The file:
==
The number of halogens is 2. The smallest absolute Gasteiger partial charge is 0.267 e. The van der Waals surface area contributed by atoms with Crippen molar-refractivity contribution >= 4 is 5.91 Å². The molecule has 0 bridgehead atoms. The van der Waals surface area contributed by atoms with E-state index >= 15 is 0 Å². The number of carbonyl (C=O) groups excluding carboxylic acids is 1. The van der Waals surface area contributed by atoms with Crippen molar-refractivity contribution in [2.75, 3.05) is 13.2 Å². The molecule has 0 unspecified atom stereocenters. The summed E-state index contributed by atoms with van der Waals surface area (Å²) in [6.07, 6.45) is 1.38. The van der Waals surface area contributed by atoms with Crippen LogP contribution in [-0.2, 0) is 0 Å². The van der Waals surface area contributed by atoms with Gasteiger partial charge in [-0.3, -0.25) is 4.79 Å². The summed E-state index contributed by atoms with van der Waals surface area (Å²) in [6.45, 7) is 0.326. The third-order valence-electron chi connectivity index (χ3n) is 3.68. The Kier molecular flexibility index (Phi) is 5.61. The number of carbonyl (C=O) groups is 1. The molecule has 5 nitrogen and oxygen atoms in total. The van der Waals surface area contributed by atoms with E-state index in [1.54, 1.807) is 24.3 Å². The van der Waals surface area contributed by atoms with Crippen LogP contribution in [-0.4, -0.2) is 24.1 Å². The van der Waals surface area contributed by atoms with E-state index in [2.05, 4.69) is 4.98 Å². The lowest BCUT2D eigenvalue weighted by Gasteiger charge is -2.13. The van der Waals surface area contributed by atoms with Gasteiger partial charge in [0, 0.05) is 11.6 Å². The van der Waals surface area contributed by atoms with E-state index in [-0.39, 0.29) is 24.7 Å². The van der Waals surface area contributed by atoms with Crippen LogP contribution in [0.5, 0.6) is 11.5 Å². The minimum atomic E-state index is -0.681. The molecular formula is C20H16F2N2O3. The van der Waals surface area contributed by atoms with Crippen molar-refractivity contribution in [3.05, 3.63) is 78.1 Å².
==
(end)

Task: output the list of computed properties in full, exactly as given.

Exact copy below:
The number of halogens is 2. The smallest absolute Gasteiger partial charge is 0.267 e. The van der Waals surface area contributed by atoms with Crippen molar-refractivity contribution >= 4 is 5.91 Å². The molecule has 0 bridgehead atoms. The van der Waals surface area contributed by atoms with E-state index >= 15 is 0 Å². The number of carbonyl (C=O) groups excluding carboxylic acids is 1. The van der Waals surface area contributed by atoms with Crippen molar-refractivity contribution in [2.75, 3.05) is 13.2 Å². The molecule has 0 unspecified atom stereocenters. The summed E-state index contributed by atoms with van der Waals surface area (Å²) in [6.07, 6.45) is 1.38. The van der Waals surface area contributed by atoms with Crippen LogP contribution in [-0.2, 0) is 0 Å². The van der Waals surface area contributed by atoms with Gasteiger partial charge in [-0.3, -0.25) is 4.79 Å². The summed E-state index contributed by atoms with van der Waals surface area (Å²) in [6.45, 7) is 0.326. The third-order valence-electron chi connectivity index (χ3n) is 3.68. The Kier molecular flexibility index (Phi) is 5.61. The number of carbonyl (C=O) groups is 1. The molecule has 5 nitrogen and oxygen atoms in total. The van der Waals surface area contributed by atoms with E-state index in [1.54, 1.807) is 24.3 Å². The van der Waals surface area contributed by atoms with Crippen LogP contribution in [-0.4, -0.2) is 24.1 Å². The van der Waals surface area contributed by atoms with E-state index in [2.05, 4.69) is 4.98 Å². The lowest BCUT2D eigenvalue weighted by Gasteiger charge is -2.13. The van der Waals surface area contributed by atoms with Gasteiger partial charge in [0, 0.05) is 11.6 Å². The van der Waals surface area contributed by atoms with E-state index in [-0.39, 0.29) is 24.7 Å². The van der Waals surface area contributed by atoms with Crippen LogP contribution in [0.5, 0.6) is 11.5 Å². The minimum atomic E-state index is -0.681. The molecular formula is C20H16F2N2O3. The van der Waals surface area contributed by atoms with Crippen molar-refractivity contribution in [3.05, 3.63) is 78.1 Å².